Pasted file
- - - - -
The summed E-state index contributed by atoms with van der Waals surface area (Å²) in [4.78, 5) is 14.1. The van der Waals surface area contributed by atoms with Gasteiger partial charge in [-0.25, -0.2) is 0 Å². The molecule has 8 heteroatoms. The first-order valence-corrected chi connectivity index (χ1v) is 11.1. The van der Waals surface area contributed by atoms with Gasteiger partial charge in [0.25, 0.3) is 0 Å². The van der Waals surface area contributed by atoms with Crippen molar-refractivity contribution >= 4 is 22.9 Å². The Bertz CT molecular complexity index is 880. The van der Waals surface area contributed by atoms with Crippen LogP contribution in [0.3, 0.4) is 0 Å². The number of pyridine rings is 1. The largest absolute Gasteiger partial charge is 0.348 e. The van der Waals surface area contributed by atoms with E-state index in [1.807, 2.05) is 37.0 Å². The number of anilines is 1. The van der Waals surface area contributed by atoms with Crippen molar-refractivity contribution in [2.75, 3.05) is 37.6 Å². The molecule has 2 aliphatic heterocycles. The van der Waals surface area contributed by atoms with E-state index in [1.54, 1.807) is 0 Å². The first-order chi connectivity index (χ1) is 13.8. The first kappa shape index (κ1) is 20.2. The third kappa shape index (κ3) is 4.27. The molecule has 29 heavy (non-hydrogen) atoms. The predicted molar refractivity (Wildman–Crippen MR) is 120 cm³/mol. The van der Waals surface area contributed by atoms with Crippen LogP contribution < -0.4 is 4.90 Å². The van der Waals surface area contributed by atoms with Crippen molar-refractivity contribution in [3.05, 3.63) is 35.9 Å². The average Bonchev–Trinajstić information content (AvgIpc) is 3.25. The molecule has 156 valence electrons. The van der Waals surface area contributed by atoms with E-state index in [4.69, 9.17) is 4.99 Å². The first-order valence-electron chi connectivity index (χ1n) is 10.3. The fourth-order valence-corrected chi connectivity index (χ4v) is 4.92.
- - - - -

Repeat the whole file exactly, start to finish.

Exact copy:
The summed E-state index contributed by atoms with van der Waals surface area (Å²) in [4.78, 5) is 14.1. The van der Waals surface area contributed by atoms with Gasteiger partial charge in [-0.25, -0.2) is 0 Å². The molecule has 8 heteroatoms. The first-order valence-corrected chi connectivity index (χ1v) is 11.1. The van der Waals surface area contributed by atoms with Gasteiger partial charge in [0.25, 0.3) is 0 Å². The van der Waals surface area contributed by atoms with Crippen molar-refractivity contribution >= 4 is 22.9 Å². The Bertz CT molecular complexity index is 880. The van der Waals surface area contributed by atoms with Crippen LogP contribution in [0.3, 0.4) is 0 Å². The number of pyridine rings is 1. The largest absolute Gasteiger partial charge is 0.348 e. The van der Waals surface area contributed by atoms with E-state index in [1.807, 2.05) is 37.0 Å². The number of anilines is 1. The van der Waals surface area contributed by atoms with Crippen molar-refractivity contribution in [2.75, 3.05) is 37.6 Å². The molecule has 2 aliphatic heterocycles. The van der Waals surface area contributed by atoms with E-state index in [1.54, 1.807) is 0 Å². The first-order chi connectivity index (χ1) is 13.8. The first kappa shape index (κ1) is 20.2. The third kappa shape index (κ3) is 4.27. The molecule has 29 heavy (non-hydrogen) atoms. The predicted molar refractivity (Wildman–Crippen MR) is 120 cm³/mol. The van der Waals surface area contributed by atoms with Crippen LogP contribution < -0.4 is 4.90 Å². The van der Waals surface area contributed by atoms with Crippen molar-refractivity contribution in [3.05, 3.63) is 35.9 Å². The average Bonchev–Trinajstić information content (AvgIpc) is 3.25. The molecule has 156 valence electrons. The van der Waals surface area contributed by atoms with E-state index in [4.69, 9.17) is 4.99 Å². The first-order valence-electron chi connectivity index (χ1n) is 10.3. The fourth-order valence-corrected chi connectivity index (χ4v) is 4.92.